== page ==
My favorite bildungsromans are these, in no particular order: To Kill A Mockingbird; Look Homeward, Angel (Thomas Wolfe); Stoptime (Frank Conroy); Great Expectations and David Copperfield; Portrait of the Artist; and Of Human Bondage (Somerset Maugham). Is Huckleberry Finn a bildungsroman? Invisible Man? Harry Potter? Some would say yes, but I wonder if the key to the sub-genre isn't an epiphany of some sort--not merely "growing up," since a child narrator, over time, will inevitably do that, but a coming-into-consciousness, a seeing more clearly, a revelation of some deep truth. Most biographical novels will have elements of the bildungsroman, but my sense of the thing is that the focus will be on a romantic encounter with the soul or the self--a real insight into something universal about being human--Joyce's Portrait, I suppose, fits my sense of the bildungsroman best of all.  I'm not persuaded that just any book about growing up makes the cut--Henry Roth's sociological narrative Call It Sleep, or James Farrell journalistic Studs Lonigan trilogy feel like artful documentaries, but their insights are social, material, and impersonal. Though I dearly love picaresque novels like Tom Jones, Tristram Shady and The Adventures of Augie March, stories of growing up, and, perforce, of acquiring experience and a degree of self-knowledge, I'm not sure they intend to offer the kind of universal insight into the human predicament that figures like Scout Finch, Eugene Gant, or David Copperfield offer.

I feel churlish about My Brilliant Friend. Everyone loves it. I  have volume two on my desk and plan to read it (later). MBF was entertaining (in places), and I understand that it is the sort of novel that is a million times better than the average Times bestseller. But there are things about the book that were puzzling to me, even off-putting. Take, for example, this scene, late in the novel.  Lila, who was skinny, ugly, and slightly unhinged as a child, metamorphoses--seemingly overnight--into Gina Lolabridiga--a real looker, the kind of Italian woman who drives (as the story goes) Italian men to murder.  Here she is on the beach--the scene is narrated by Elena:

"One of those times [on the beach] I looked up for a second and saw a tall, slender, graceful girl in a stunning red bikini. It was Lila. By now she was used to having men's gaze on her, she moved as if there were no one in that crowded place, not even the young attendant who went ahead of her, leading her to the umbrella. She didn't see me and I didn't know whether to call her. she was wearing sunglasses, she carried a purse of bright colored fabric...."

Sorry, this is Danielle Steele, not "one of the great novelists of our time" (The New York Times). There is no discernible reason why Elena (or the reader) would know that "[Lila] was used to having men's gaze on her," nor is the most interesting question raised by Lila's transformation from a cranky bag of bones into a world-class beauty even addressed in the book, namely, how does Lila see herself? She is, after all, the "brilliant friend," but she has no reality for the reader beyond Elena's confusing caricatures (bright student, driven worker, dutiful yet rebellious daughter, diffident friend). And this would be fine if we could parse Elena's perceptions of the world in any sort of interesting way, if we knew where we were to stand as we moved through the streets of Naples with her as our guide, with Elena as the lone voice and judge of the world we have allowed ourselves to be plunged into. But Elena is as much a blank as Lila--smart yet unintellectual; vain but asexual; dutiful but detached; the center of the universe, but maddeningly oblique on most subjects. Elena changes her mind about Lila and about the boys who like Lila and about her parents and teachers and schooling--she's not so much a cipher as a cloud of words, where, I kept wondering, should I rest my attention?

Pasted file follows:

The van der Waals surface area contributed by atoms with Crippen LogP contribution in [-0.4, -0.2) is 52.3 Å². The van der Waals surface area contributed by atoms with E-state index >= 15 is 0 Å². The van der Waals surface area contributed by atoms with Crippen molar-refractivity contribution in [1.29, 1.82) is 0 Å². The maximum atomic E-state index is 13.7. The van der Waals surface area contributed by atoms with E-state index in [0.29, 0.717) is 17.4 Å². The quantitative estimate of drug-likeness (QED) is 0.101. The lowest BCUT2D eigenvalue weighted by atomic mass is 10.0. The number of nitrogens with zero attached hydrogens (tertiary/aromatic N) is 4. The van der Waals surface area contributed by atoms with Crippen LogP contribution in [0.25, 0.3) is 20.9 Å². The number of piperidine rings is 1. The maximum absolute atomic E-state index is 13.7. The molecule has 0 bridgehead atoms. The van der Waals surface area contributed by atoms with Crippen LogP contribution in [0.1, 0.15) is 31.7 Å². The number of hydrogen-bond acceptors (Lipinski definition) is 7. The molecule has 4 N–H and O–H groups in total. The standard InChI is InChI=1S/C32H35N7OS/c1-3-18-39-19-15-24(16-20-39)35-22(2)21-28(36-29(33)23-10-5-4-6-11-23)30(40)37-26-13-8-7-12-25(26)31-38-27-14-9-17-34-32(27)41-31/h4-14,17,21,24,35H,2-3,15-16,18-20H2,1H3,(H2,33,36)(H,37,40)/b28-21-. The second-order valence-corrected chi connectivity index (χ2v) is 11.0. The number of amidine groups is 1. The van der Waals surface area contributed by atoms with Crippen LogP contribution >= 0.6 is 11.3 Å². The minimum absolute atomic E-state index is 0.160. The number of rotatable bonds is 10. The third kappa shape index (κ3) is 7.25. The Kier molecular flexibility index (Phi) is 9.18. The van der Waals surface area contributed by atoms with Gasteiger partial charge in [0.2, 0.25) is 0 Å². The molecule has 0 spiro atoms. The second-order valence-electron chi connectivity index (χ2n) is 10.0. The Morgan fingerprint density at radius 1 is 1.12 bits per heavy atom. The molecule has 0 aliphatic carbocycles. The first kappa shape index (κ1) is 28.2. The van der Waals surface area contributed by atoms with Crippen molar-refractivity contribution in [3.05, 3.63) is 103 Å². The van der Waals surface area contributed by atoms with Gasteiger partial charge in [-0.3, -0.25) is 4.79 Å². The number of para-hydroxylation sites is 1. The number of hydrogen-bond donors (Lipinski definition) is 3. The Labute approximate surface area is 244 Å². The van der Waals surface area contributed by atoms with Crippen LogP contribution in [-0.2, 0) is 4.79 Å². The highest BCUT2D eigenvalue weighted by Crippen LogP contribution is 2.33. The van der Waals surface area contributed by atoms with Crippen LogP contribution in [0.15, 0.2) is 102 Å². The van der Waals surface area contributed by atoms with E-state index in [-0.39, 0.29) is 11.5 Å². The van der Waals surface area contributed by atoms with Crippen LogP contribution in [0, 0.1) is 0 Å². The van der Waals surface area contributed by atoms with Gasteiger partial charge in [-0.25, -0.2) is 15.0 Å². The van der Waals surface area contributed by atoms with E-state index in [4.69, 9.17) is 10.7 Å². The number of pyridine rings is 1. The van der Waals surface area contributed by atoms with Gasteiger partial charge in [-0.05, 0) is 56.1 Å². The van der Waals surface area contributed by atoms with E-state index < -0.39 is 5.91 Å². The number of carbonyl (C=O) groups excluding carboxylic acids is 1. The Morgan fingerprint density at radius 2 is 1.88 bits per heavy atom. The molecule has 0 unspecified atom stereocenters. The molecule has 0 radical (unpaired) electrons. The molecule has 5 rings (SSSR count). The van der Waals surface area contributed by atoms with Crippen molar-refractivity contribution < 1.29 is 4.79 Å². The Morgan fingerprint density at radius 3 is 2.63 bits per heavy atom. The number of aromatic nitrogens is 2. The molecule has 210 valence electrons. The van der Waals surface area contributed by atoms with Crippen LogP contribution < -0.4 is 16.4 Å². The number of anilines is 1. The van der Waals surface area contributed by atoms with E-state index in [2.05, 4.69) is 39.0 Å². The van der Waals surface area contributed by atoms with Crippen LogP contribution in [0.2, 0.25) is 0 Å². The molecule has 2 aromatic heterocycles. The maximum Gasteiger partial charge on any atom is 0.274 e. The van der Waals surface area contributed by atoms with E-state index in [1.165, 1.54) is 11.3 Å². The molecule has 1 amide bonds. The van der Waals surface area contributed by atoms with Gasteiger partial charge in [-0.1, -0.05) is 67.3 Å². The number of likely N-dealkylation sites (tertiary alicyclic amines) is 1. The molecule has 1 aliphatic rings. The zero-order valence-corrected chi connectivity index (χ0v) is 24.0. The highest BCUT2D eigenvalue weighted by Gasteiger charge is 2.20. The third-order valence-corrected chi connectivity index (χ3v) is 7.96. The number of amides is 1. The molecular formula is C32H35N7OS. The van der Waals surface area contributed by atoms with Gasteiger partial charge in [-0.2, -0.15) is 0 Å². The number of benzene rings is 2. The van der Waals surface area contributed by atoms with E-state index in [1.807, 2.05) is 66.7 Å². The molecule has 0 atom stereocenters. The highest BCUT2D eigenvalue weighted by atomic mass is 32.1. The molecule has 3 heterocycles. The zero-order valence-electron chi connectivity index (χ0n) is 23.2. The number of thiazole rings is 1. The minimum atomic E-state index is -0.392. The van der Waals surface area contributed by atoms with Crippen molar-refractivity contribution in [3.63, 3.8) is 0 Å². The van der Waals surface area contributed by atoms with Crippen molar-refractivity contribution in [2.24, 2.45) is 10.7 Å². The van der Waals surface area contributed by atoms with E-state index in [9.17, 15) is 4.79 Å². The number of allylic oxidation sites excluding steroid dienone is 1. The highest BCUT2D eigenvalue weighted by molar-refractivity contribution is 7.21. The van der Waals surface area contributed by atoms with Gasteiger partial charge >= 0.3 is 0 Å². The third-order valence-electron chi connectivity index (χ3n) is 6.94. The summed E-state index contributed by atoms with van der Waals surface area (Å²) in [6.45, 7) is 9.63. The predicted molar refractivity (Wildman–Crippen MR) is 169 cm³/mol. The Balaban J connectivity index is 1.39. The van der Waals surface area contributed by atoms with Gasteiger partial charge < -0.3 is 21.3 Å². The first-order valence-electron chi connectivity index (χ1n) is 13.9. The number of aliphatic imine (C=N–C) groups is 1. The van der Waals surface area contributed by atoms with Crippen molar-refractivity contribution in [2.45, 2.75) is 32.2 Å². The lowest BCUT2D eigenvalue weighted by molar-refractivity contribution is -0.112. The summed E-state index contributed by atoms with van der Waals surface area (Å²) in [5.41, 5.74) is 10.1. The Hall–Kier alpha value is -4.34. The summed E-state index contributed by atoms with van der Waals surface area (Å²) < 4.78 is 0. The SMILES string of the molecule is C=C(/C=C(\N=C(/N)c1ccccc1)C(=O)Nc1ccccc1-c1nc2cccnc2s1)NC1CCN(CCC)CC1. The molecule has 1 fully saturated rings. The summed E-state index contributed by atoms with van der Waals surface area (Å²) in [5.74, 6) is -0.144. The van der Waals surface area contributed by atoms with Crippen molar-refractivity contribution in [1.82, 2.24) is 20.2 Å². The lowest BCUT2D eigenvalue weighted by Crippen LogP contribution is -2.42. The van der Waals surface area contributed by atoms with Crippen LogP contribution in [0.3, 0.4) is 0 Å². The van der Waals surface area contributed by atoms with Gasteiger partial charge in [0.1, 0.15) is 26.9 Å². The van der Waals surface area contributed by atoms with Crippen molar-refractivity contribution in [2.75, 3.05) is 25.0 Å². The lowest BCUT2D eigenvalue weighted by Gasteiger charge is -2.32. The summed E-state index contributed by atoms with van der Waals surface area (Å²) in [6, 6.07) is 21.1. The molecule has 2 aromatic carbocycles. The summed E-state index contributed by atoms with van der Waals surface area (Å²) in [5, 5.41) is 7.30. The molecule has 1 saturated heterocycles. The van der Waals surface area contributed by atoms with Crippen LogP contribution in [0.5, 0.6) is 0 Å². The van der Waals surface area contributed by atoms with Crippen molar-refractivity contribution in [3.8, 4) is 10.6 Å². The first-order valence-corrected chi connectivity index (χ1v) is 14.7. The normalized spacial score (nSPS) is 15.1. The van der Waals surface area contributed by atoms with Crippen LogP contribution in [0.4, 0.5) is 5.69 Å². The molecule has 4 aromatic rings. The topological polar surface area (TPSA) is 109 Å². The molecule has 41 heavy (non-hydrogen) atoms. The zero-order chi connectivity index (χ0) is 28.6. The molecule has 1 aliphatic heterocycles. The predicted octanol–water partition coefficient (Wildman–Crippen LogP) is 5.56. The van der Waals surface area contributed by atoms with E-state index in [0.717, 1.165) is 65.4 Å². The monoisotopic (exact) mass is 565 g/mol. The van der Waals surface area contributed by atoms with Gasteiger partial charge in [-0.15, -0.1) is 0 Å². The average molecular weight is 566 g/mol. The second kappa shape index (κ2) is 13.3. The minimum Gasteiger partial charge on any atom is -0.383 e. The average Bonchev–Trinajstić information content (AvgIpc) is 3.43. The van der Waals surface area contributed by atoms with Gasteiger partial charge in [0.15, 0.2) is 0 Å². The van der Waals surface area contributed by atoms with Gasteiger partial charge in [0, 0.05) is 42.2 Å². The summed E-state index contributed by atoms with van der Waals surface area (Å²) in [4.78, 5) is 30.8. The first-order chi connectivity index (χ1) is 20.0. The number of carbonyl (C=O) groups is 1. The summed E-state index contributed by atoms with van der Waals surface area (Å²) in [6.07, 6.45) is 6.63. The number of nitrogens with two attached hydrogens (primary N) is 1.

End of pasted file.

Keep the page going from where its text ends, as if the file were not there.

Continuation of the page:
Why is this book so beloved? My cynical view is that books like this one satisfy our urge to read "foreign literature," books in translation--to have "multi-cultural experiences" without leaving the comfortable precincts of home. Elena Ferrante offers up a nice story about young women who might as well be from Naples, Florida as Naples, Italy. It's a "good read," not very long, not at all strenuous, not deep, completely (incredibly) apolitical--didn't the poor of Naples have any political thoughts right after World War II? Pasquale Peluso is a communist, but that appears to hold no interest for anyone. The word "Bildung" means "education." A novel of education can be many things, from The Sorrow of Young Werther to Portnoy's Complaint. But what is wanted in an education above all is great depth and perspicacity, engagement with ideas, insight and revelation. For this, I'm afraid, one will have to look elsewhere than My Brilliant Friend.

George Ovitt (9/11/16)